Conference Coverage

Does Migraine Transiently Open the Blood–Brain Barrier?


STOWE, VT—Experimental evidence suggests that migraine, particularly migraine with aura, is associated with cortical spreading depression (CSD) that transiently disrupts the blood–brain barrier (BBB). For some, the question is not whether this disruption occurs, but whether it is clinically relevant. For others, even the basic premise of a CSD-mediated disruption of the BBB is suspect. At the Headache Cooperative of New England’s 28th Annual Stowe Headache Symposium, a debate between two researchers from opposing sides of this controversy indicated that there was little common ground.

Messoud Ashina, MD, PhD

“Experiments in mice suggest that CSD might open the BBB and activate pain-sensitive fibers. However, you have heard nothing about data from humans, and in fact, many migraine patients report aura symptoms without head pain,” said Messoud Ashina, MD, PhD, Director of the Human Migraine Research Unit at the Danish Headache Center in Glostrup.

On the contrary, the scientific evidence that CSD opens the BBB is “incontrovertible,” according to Cenk Ayata, MD, PhD, Director of the Neurovascular Research Unit at Massachusetts General Hospital in Charlestown. “It is not a matter of whether the BBB opens, it is a matter of magnitude,” he said. “The critical question is whether it is clinically relevant.”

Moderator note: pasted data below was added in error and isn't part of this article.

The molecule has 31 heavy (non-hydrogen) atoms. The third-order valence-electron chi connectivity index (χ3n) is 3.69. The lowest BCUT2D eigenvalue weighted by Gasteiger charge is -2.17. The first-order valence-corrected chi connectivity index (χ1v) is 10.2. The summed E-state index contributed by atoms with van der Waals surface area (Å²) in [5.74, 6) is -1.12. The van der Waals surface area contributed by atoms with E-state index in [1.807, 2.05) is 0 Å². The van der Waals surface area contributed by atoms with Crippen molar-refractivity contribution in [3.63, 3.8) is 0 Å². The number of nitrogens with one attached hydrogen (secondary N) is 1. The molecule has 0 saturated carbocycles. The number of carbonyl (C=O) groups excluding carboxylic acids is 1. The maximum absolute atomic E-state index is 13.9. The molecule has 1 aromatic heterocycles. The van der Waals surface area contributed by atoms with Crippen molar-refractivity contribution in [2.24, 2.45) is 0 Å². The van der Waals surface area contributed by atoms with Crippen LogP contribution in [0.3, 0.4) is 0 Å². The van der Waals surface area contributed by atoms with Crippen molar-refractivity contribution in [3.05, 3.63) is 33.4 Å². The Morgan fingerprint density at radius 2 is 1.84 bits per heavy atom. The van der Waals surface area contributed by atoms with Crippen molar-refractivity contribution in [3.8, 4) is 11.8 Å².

Cenk Ayata, MD, PhD

This controversy is of particular current interest. Although CSD has long been suspected to mediate migraine pain, a transient opening of the BBB may greatly affect the efficacy of monoclonal antibodies in development for migraine prophylaxis and treatment. Monoclonal antibodies that target the calcitonin gene-related peptide (CGRP) have shown promise in ongoing trials, but an opportunity to target the CNS directly could improve their efficacy. Monoclonal antibodies are too large to cross the BBB without increasing the latter’s permeability.

What Is CSD?

CSD is a wave of intense neurologic depolarization that is considered the electrophysiologic substrate of migraine aura, according to Dr. Ayata. The “massive transmembrane ion and water shifts hit the cerebral vasculature during CSD like a tsunami,” he said. Citing more than two decades’ worth of research, Dr. Ayata explained that CSD is accompanied by upregulation of multiple neurotransmitters and neuromodulators that trigger large blood flow responses and disrupt cerebrovascular reflexes, such as neurovascular coupling.

Initial studies of the role of CSD and its potential for disrupting the BBB were primarily related to stroke and head trauma. Numerous studies have supported the hypothesis that CSD is the underlying mechanism of migraine aura and a putative trigger for migraine headache. The specific sequence of events leading to CSD in migraine remains unclear, but Dr. Ayata and colleagues have conducted experiments that suggest that “CSD alone, without attendant tissue injury, can produce a transient opening of the BBB.”

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